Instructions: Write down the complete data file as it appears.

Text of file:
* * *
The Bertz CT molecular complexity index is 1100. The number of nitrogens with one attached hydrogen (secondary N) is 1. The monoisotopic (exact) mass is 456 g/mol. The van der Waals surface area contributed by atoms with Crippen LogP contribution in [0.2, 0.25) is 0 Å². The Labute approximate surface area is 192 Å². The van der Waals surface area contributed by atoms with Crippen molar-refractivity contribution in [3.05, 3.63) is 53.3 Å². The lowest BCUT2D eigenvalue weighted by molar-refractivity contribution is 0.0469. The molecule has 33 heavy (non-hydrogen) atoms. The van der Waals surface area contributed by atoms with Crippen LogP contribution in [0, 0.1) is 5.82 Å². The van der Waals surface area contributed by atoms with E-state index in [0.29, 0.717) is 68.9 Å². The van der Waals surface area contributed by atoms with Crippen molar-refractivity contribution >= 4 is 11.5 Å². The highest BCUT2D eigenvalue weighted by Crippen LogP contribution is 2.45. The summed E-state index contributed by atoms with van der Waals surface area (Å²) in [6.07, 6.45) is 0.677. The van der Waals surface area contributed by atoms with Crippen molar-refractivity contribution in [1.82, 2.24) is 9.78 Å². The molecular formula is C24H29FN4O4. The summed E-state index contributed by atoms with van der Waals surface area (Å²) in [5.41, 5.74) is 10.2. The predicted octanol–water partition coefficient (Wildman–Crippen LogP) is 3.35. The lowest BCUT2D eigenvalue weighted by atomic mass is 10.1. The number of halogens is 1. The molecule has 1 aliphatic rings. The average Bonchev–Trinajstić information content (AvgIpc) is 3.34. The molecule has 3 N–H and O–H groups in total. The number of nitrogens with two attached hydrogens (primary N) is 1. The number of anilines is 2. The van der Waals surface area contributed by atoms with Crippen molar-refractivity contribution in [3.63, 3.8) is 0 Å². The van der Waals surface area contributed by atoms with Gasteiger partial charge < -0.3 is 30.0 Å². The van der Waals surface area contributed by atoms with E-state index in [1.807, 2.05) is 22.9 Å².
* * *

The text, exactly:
The Bertz CT molecular complexity index is 1100. The number of nitrogens with one attached hydrogen (secondary N) is 1. The monoisotopic (exact) mass is 456 g/mol. The van der Waals surface area contributed by atoms with Crippen LogP contribution in [0.2, 0.25) is 0 Å². The Labute approximate surface area is 192 Å². The van der Waals surface area contributed by atoms with Crippen molar-refractivity contribution in [3.05, 3.63) is 53.3 Å². The lowest BCUT2D eigenvalue weighted by molar-refractivity contribution is 0.0469. The molecule has 33 heavy (non-hydrogen) atoms. The van der Waals surface area contributed by atoms with Crippen LogP contribution in [0, 0.1) is 5.82 Å². The van der Waals surface area contributed by atoms with E-state index in [0.29, 0.717) is 68.9 Å². The van der Waals surface area contributed by atoms with Crippen molar-refractivity contribution >= 4 is 11.5 Å². The highest BCUT2D eigenvalue weighted by Crippen LogP contribution is 2.45. The summed E-state index contributed by atoms with van der Waals surface area (Å²) in [6.07, 6.45) is 0.677. The van der Waals surface area contributed by atoms with Crippen molar-refractivity contribution in [1.82, 2.24) is 9.78 Å². The molecular formula is C24H29FN4O4. The summed E-state index contributed by atoms with van der Waals surface area (Å²) in [5.41, 5.74) is 10.2. The predicted octanol–water partition coefficient (Wildman–Crippen LogP) is 3.35. The lowest BCUT2D eigenvalue weighted by atomic mass is 10.1. The number of halogens is 1. The molecule has 1 aliphatic rings. The average Bonchev–Trinajstić information content (AvgIpc) is 3.34. The molecule has 3 N–H and O–H groups in total. The number of nitrogens with two attached hydrogens (primary N) is 1. The number of anilines is 2. The van der Waals surface area contributed by atoms with Crippen molar-refractivity contribution in [3.63, 3.8) is 0 Å². The van der Waals surface area contributed by atoms with Gasteiger partial charge < -0.3 is 30.0 Å². The van der Waals surface area contributed by atoms with E-state index in [1.807, 2.05) is 22.9 Å².